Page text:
Establishment of a critical capacity for knowing truth demands a study of psycholinguistics. The fund of social psychological research made available through research over the past century offers a window on the way words are used to captivate, illuminate, intimidate, inform and imbue us with intelligence.

WordPlay is a compilation of the most salient research that pertains to language use. It is a layman’s introduction to psycholinguistics. The emphasis is on how words shape behavior and become the substance of the mind. This is knowledge of those habits of mind that can interfere with straight, clear thinking. It is antidote to functional social ignorance of our rich language culture.

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Thank you for your time in answering our questions  Let’s begin by having you explain to us why you decided to write a book?
I have read widely in linguistics and concluded that the subject as usually presented is excessively formal and impersonal.  In trying to be scientists, linguistics scholars have focused on the mathematics of computer language or the presumed contribution of genetics to the uniqueness of language to humans.  There is an extensive body of research into the ability of other primates, mostly chimpanzees, to acquire a limited level of language in the laboratory.  The results have been surprisingly encouraging. Some chimps and a bonobo have become conversant in a lexicon of several hundred words, most using sign language.  Linguists have yet to come up with an explanation for how this happens in primates, much less how humans typically acquire language from infancy with such ease.  The issue of language as a coping personal tool seemed unaddressed.  WordPlay takes that issue on and explores it in depth.
Is this your first book?
No, I have published or written a dozen other books, mostly in the field of management. My Ph.D. is in Management which, at the Yale graduate school, is a hybrid of social psychology and operations research.  WordPlay allowed me to take the Social Psychology limb of my degree, combine it with research into Neuropsychology and Cultural Anthropology and extend my interest in primate language learning into the realm of human language acquisition and usage.
Can you tell us a little about your publishing journey?
I began with articles, then books written for the editors at the American Management Association’s Book and Journal division.  They were superb editors who helped me hone my writing skills up to a professional level.  Later as a University Professor I negotiated book contracts with academic publishers that would support my professional status.  My interests have always been much broader than just the management field, and it was natural that my broad interest in the social sciences would lead me into the realm of psycholinguistics.
What lessons do you feel you learned about the publishing industry?
When I began writing for publication, editors were still looking for and nurturing talent.  That has all changed.  Publishers rarely gamble on unknowns today.  They want sure things from known names.  Celebrities publish readily because there is certainty in sales and profits.  Unknowns must now self-publish and take the risks publishers no longer want to take.  That has opened a whole new business of printing and distribution support for self-publishers.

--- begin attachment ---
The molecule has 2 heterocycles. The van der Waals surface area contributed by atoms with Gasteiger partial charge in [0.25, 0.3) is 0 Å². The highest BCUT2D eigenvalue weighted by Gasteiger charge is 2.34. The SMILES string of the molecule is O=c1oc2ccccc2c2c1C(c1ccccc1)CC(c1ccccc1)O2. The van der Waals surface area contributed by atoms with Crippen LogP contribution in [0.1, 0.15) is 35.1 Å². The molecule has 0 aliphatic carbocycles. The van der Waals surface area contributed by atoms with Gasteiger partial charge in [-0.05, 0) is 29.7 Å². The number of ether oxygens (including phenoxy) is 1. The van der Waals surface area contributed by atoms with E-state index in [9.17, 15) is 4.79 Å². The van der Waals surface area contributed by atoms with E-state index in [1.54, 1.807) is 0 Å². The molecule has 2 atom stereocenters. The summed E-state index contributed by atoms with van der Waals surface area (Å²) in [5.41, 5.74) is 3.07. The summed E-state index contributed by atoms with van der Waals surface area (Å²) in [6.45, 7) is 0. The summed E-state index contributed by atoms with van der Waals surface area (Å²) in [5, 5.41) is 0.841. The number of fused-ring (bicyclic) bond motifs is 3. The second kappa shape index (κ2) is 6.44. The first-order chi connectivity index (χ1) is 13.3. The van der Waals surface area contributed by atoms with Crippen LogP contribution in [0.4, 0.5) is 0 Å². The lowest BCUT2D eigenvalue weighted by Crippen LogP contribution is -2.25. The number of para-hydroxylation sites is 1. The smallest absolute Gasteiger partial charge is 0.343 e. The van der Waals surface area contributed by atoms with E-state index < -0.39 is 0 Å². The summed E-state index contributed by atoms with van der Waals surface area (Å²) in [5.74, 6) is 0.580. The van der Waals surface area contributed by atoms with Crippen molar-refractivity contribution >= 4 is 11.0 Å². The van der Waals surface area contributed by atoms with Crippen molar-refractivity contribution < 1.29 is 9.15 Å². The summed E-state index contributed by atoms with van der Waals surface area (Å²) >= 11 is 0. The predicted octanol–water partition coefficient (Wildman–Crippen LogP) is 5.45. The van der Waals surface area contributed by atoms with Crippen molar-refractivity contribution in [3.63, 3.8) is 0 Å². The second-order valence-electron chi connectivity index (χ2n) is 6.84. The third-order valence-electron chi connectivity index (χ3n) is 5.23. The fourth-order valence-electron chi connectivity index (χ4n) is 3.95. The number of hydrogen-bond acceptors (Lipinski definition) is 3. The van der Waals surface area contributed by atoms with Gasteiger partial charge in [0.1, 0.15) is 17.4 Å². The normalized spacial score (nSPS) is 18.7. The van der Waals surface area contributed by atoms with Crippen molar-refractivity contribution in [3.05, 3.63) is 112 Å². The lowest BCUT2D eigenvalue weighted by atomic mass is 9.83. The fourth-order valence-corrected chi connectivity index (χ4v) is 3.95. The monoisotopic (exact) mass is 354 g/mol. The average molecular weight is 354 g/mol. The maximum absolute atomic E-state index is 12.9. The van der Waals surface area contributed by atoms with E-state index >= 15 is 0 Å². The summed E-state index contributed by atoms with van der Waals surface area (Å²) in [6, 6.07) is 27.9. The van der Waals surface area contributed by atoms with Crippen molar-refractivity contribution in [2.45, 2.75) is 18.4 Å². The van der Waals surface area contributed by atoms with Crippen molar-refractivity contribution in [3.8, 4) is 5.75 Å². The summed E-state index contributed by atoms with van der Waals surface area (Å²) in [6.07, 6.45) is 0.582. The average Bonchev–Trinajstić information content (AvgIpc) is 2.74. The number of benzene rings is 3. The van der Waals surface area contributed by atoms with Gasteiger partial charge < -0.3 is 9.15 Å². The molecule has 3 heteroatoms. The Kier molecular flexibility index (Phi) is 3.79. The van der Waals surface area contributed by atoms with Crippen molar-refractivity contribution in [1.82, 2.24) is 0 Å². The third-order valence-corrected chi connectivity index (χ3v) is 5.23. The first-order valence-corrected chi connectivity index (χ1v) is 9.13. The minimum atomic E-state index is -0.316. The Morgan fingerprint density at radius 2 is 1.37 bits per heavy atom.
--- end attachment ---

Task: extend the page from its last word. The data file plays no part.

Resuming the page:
If you had the chance to change something regarding how you got published, what would you change?
It is always nice to let someone else take the risks of business enterprise but if youhave something worthwhile to say it may be necessary to roll the dice on your own dime.  With WordPlay, I am breaking ground by popularizing what has been an over intellectualized academic field.  The people I am working for are wonderful and, whether I win or lose, it is a grand experience.
Did you credit any person or organization with helping you get published?
I couldn’t do this without the support of Amy Collins and her group at New Shelves Distribution.
What’s the best advice you can give to aspiring authors?
Write what you are passionate about, seek out solid editorial support, find any avenue you can to put your book in print and don’t be afraid to take the necessary risks.

Dr. Glenn Bassett is Professor Emeritus of Management and former Dean of Business at the University of Bridgeport.  A graduate of Berkeley and Yale, as well as a former corporate staffer at General Electric, Dr. Bassett’s career has focused on applied Social Psychology.  WordPlay is the result of exended research into the science of psycholinguistics. He is the author of numerous articles and published books, including The Managers Craft.

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Interview with Daron Kenneth, author of Pieces of Me

Title: Pieces of Me

Genre: Poetry

Author: Daron Kenneth

Publisher: AuthorHouse

Pages: 108

Language: English

ISBN – 978-1-46852-289-1

Pieces of Me, is Daron Kenneth’s newest offering of poetry that takes the reader on the real and often surreal ride through the mindscape of the author’s soul. Pieces of Me is an electric journey into some of life’s richest and most memorable moments.

Purchase your copy:


Can you please tell us about your book and why you wrote it?
My books are merely my personal reflections on the things that I observe and that they were things that inspired me to write about.
What were some of the biggest challenges you faced writing it?
The biggest challenges are being able to retain a books interest and to try to have the reader see things from the point of view even after it is finished.
Do you plan subsequent books?